Michael Fulmer was at a crossroads. "I would come home and tell my wife Rhonda I'm either going to expand the shop or I'm going to quit,'" he recalls.

It was 2003, and the owner of Renaissance Designs in Columbia, S.C., was frustrated. He wanted to design and build custom furniture in addition to his custom high-end cabinetry. But to do both in cramped quarters was nearly impossible. He was working in a 2,200-square-foot shop with two employees and was swamped with work. Expanding into custom furniture would require a bigger space.

The hurdles between him and his dream were significant he needed to buy a much larger space and more equipment. While his existing sales were keeping his small shop busy, he needed a marketing and sales person to keep work coming in, to show a bank that the venture was loan-worthy and to keep the shop going once it expanded.

The last hurdle turned out to be easier to get past than he thought. The perfect marketing person for the expansion was right at his side. And once he realized that, his dream started to become a reality.

Combining talent

Michael's wife, Rhonda, herself a small-business owner and former CFO, was looking for a new challenge when Michael began talking about expanding his shop.

When Rhonda saw Michael's furniture work, she knew she had found the best place for her talents. "His furniture pieces were simplystunning," she recalls. With that, Rhonda closed her faux finishing paint business and began working full-time with Michael. With Rhonda onboard and committed to the expansion, the business became Renaissance Designs SC, LLC, with Michael and Rhonda as co-owners.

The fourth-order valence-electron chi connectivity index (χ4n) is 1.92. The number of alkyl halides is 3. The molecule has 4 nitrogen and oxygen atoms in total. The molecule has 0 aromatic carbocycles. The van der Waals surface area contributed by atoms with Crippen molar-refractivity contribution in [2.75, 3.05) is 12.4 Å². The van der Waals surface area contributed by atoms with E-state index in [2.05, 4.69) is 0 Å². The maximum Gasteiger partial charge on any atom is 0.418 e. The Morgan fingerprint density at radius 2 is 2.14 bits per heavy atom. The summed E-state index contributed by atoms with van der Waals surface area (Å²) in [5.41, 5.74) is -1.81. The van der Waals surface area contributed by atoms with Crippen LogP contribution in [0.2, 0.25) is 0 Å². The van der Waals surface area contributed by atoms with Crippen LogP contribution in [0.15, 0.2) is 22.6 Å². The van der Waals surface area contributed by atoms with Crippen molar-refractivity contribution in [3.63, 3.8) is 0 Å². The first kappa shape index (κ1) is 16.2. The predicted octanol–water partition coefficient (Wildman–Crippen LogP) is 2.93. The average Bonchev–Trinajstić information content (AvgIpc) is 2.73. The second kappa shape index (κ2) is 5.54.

While currently the workload at Renaissance Designs is 60 percent cabinets and 40 percent furniture, Michael would like to flip those numbers. "I like building cabinets and kitchens, but furniture is my love. I like having my own designs," he says. "I'd rather build conference tables than a set of cabinets." Illustrating his point, Michael gestures to an 18-foot-long trapezoidal conference table in the center of his assembly area. The table is a custom build for a corporate client. "I'm always intrigued by a cabinetry project that offers an artistic challenge," he adds.

Michael's work has a contemporary feel with a nod to a vintage art deco sense of geometry while being grounded in the present. Michael uses a wide range of veneers in his work. Recent pieces have included such species as lacewood, anigre, paduk, sapele and mahogany.

Teamed with Michael, Rhonda began building the shop's sales in preparation for the loan application.

Selling it

"You can get selling down to a science," Rhonda explains. "If you know your closing average, then you can determine that it will take X number of calls to produce a certain number of sales. As long as every day you make X number of calls, you'll have your sales."

When Rhonda speaks of calls, she doesn't mean cold calls . She spends a lot of time working her existing contacts. "Many of our customers come as a reference from satisfied customers," she says. "Our clients are mostly CEOs, presidents, developers, architects, designers, doctors and lawyers."

Her efforts paid off. A year later, Renaissance Designs' sales were up 186 percent over the previous year. Armed with Michael's furniture samples, a business plan and a portfolio bursting with both cabinetry and furniture work, the Fulmers got their loan, and Michael's dream inched closer to reality.